Valentine Doesn’t Learn

The emperor is having nothing to do with this and arrests Valentinius again. But as with the judge, the two get to talking. These people seem to have a lot of conversations with their prisoners. Anyway, the emperor finds out he kind of likes this Valentinius guy. It’s nearly a bromance in the making when Valentinius commits a huge Roman ruler faux pas and tries to convert the emperor. The emperor is like, “Nope, not gonna do it” and sentences Valentinius to be beaten and beheaded. 

And, as the legend goes, while Valentinius is waiting for his execution, he makes friends, or possibly more than friends, with the jailor’s daughter. On the night before hs death, he writes her a note thanking her for her kindness and signs it: Your Valentine. But you know, in Latin.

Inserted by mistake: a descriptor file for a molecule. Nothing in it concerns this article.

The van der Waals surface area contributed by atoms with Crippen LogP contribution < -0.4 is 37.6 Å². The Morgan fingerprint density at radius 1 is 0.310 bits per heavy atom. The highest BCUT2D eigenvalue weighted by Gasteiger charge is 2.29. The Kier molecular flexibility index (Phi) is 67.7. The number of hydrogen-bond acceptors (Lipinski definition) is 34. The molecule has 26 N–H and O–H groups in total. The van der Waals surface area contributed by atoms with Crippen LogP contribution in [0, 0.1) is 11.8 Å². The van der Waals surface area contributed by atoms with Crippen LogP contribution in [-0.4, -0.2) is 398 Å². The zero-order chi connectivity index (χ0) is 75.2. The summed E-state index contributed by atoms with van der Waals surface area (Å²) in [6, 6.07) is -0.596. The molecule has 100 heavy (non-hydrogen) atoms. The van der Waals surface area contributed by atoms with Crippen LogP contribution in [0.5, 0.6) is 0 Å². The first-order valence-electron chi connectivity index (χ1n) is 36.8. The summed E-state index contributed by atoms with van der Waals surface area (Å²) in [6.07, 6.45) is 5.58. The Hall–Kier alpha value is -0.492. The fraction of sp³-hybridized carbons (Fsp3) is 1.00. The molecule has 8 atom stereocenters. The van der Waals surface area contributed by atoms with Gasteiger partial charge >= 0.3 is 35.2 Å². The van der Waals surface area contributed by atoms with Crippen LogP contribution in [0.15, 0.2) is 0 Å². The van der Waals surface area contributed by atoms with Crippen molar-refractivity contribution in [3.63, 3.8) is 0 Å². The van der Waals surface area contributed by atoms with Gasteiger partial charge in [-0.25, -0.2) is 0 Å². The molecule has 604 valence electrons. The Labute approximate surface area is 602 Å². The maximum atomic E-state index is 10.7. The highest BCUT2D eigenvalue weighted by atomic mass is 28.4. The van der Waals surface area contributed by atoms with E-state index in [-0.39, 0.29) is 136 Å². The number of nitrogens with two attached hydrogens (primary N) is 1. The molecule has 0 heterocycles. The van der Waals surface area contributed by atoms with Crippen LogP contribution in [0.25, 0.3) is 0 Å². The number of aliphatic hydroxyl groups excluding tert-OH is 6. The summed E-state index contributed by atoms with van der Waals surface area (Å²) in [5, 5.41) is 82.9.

The Valentine Scandal

Or so the story goes.

See, none of the records have Valentinius writing that infamous note, and it’s likely it was just an embellishment added to his tale in the 18th century. Which I would just bet is when the greeting card industry was looking for a new marketing scheme.

Anyway, so Valentinius was executed on the 14th of February 269 common era. He was made a saint, I think in 496, if I’m reading things right, but his saint’s day, that would be Valentine’s Day, really wasn’t seen as much more than any other holy day for at least another 500 years. Because it’s not until some time around the years 1100 to 1200 that the day becomes a time to celebrate love and to give your sweetheart a token of our affection…including love letters…because, you know, there were no Hallmark stores yet.